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Date of issue: September 2020, Version: 3

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A corresponding patient information leaflet on USE OF FLUCONAZOLE IN PREGNANCY is available.

Fluconazole is a triazole antifungal commonly used in the treatment of candidiasis. Standard fluconazole therapy generally comprises a single 150mg oral dose. Fluconazole is not recommended for use during pregnancy. However, vaginal candidiasis is common in pregnancy, and as fluconazole is sometimes prescribed to treat candidiasis that has not responded to topical/intravaginal clotrimazole treatment, exposure during pregnancy is not uncommon.

Data on the outcomes of over 43,000 fluconazole-exposed pregnancies, the majority of which were exposed to a single 150mg oral dose, do not reliably indicate increased risks of malformation overall, cardiac malformation overall, or orofacial clefts. Some studies have identified increased risks of specific cardiac defects, including tetralogy of Fallot, hypoplastic left heart, and transposition of the great arteries. However, these findings still require confirmation in additional datasets. Should these anomalies be related to low dose fluconazole exposure in the first trimester, the absolute risk to the fetus is still likely to be very small (<0.5%).

An increased risk of miscarriage among women exposed to standard dose oral fluconazole in early pregnancy has also been observed. Considering the best quality evidence currently available, the absolute risk of miscarriage following standard dose fluconazole exposure in early pregnancy could be estimated at 15 to 30% in comparison with an expected background rate of 10 to 20%.

Other adverse pregnancy outcomes, including intrauterine death/stillbirth, premature delivery, low birth weight and neonatal death, have not been linked to standard dose fluconazole therapy. 

No studies have evaluated whether neurodevelopmental outcomes are altered in infants exposed to fluconazole in utero.

Prolonged high dose fluconazole therapy (400-800 mg/day) during the first trimester has been linked to a distinctive pattern of birth defects. Because this type of exposure is rare and controlled or denominator-based data are lacking, the magnitude of risk following high dose exposure remains to be determined. There is no information regarding risks of other adverse pregnancy outcomes after prolonged exposure to high dose fluconazole. 

Exposure to standard dose fluconazole at any stage in pregnancy would not usually be regarded as medical grounds for termination of pregnancy or any additional fetal monitoring. However, other risk factors may be present in individual cases which may independently increase the risk of adverse pregnancy outcome. Clinicians are reminded of the importance of consideration of such factors when performing case-specific risk assessments.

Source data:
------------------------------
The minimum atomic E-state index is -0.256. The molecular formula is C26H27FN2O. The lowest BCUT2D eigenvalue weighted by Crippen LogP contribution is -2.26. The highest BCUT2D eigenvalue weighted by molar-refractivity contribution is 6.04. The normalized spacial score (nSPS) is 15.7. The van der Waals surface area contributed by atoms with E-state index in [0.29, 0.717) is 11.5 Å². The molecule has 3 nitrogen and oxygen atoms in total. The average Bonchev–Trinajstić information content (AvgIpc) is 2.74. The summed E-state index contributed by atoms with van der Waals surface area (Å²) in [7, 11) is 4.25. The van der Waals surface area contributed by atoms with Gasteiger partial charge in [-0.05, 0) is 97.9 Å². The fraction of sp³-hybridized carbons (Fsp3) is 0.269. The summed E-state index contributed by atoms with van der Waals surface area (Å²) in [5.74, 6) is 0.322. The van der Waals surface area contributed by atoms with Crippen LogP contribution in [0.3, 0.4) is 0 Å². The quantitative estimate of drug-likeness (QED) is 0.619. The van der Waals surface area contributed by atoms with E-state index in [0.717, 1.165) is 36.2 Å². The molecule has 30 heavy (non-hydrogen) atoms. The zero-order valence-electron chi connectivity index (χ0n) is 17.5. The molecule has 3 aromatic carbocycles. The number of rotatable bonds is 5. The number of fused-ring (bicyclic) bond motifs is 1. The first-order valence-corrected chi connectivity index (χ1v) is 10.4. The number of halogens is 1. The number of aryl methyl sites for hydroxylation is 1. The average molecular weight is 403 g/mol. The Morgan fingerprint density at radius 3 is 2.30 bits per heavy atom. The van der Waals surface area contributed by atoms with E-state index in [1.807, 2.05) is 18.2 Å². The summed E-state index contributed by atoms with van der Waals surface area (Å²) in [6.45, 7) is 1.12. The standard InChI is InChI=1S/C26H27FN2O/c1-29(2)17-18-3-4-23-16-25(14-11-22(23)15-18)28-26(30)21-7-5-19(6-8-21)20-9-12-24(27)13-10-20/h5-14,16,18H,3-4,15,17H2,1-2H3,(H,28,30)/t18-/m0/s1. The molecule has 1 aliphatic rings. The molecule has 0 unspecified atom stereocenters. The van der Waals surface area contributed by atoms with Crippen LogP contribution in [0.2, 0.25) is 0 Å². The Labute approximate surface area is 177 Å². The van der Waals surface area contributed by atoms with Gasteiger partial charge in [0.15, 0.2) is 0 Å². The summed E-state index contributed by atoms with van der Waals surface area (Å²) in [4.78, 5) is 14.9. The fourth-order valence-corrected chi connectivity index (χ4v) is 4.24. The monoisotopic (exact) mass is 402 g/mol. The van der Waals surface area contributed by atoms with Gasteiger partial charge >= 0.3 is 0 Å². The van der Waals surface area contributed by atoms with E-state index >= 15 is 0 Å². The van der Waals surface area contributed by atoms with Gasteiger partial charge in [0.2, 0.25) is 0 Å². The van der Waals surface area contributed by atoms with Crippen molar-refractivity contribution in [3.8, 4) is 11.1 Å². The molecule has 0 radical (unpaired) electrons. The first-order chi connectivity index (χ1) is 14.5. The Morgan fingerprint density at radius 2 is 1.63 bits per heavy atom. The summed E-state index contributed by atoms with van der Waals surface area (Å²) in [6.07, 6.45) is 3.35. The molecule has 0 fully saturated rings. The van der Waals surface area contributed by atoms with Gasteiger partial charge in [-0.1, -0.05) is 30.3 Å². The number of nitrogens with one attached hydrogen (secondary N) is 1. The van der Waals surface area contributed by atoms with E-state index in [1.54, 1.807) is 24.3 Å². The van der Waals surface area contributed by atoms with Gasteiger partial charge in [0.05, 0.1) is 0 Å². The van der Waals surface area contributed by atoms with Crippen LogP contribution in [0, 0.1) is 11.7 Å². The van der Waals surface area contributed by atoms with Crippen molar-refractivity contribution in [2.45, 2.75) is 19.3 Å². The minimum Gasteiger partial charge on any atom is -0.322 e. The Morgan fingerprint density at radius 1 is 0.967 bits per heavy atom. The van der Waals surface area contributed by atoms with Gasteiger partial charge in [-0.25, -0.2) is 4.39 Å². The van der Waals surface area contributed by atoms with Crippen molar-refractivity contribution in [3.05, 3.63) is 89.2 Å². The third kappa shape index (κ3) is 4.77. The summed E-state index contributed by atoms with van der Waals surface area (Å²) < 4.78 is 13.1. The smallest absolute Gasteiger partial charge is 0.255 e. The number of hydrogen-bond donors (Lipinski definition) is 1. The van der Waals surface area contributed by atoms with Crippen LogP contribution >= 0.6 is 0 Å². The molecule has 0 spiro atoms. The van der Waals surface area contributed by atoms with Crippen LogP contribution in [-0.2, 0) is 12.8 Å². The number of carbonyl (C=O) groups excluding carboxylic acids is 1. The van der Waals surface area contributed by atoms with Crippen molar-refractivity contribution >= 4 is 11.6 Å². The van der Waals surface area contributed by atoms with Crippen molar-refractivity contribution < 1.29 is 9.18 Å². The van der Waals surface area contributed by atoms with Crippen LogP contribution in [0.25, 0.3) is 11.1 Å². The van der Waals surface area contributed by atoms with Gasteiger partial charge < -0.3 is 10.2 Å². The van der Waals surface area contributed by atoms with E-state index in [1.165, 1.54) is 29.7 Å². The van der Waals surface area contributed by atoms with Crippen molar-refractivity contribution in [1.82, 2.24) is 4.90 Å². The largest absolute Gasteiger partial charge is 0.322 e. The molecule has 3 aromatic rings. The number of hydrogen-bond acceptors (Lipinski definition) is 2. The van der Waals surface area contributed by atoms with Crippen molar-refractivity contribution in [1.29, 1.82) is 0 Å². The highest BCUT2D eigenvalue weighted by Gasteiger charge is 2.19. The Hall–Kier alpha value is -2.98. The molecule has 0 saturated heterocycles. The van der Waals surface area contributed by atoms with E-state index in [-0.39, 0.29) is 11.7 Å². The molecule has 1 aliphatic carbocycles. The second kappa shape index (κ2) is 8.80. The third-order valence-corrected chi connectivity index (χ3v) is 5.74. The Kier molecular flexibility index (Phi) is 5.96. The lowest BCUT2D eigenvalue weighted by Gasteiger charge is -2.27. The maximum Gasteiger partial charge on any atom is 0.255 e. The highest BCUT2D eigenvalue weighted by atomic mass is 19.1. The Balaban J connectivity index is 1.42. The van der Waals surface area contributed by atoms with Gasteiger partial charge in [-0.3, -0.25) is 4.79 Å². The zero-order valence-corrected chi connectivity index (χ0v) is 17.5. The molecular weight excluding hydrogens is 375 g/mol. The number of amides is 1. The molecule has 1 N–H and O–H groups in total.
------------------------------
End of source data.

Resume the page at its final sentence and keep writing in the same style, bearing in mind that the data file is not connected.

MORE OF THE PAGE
Where high dose fluconazole therapy is necessary, or has inadvertently occurred during the first trimester, patients should be counselled about the possibility of birth defects, and where pregnancy is ongoing, offered a detailed anomaly scan. Features which have been observed among malformed fetuses/infants exposed to high dose fluconazole have also been described in Antley-Bixler syndrome. As such, genetic investigation is recommended for all suspected cases of high dose fluconazole embryopathy to exclude the possibility of a genetic condition, as there may be a risk of recurrence in any future pregnancy.

This is a summary of the full UKTIS monograph for health care professionals and should not be used in isolation. The full UKTIS monograph and access to any hyperlinked related documents is available to NHS health care professionals who are logged in.

If you have a patient with exposure to a drug or chemical and require assistance in making a patient-specific risk assessment, please telephone UKTIS on 0344 892 0909 to discuss the case with a teratology specialist.

If you would like to report a pregnancy to UKTIS please click here to download our pregnancy reporting form. Please encourage all women to complete an online reporting form.

Disclaimer: Every effort has been made to ensure that this monograph was accurate and up-to-date at the time of writing, however it cannot cover every eventuality and the information providers cannot be held responsible for any adverse outcomes of the measures recommended. The final decision regarding which treatment is used for an individual patient remains the clinical responsibility of the prescriber. This material may be freely reproduced for education and not for profit purposes within the UK National Health Service, however no linking to this website or reproduction by or for commercial organisations is permitted without the express written permission of this service. This document is regularly reviewed and updated. Only use UKTIS monographs downloaded directly from to ensure you are using the most up-to-date version.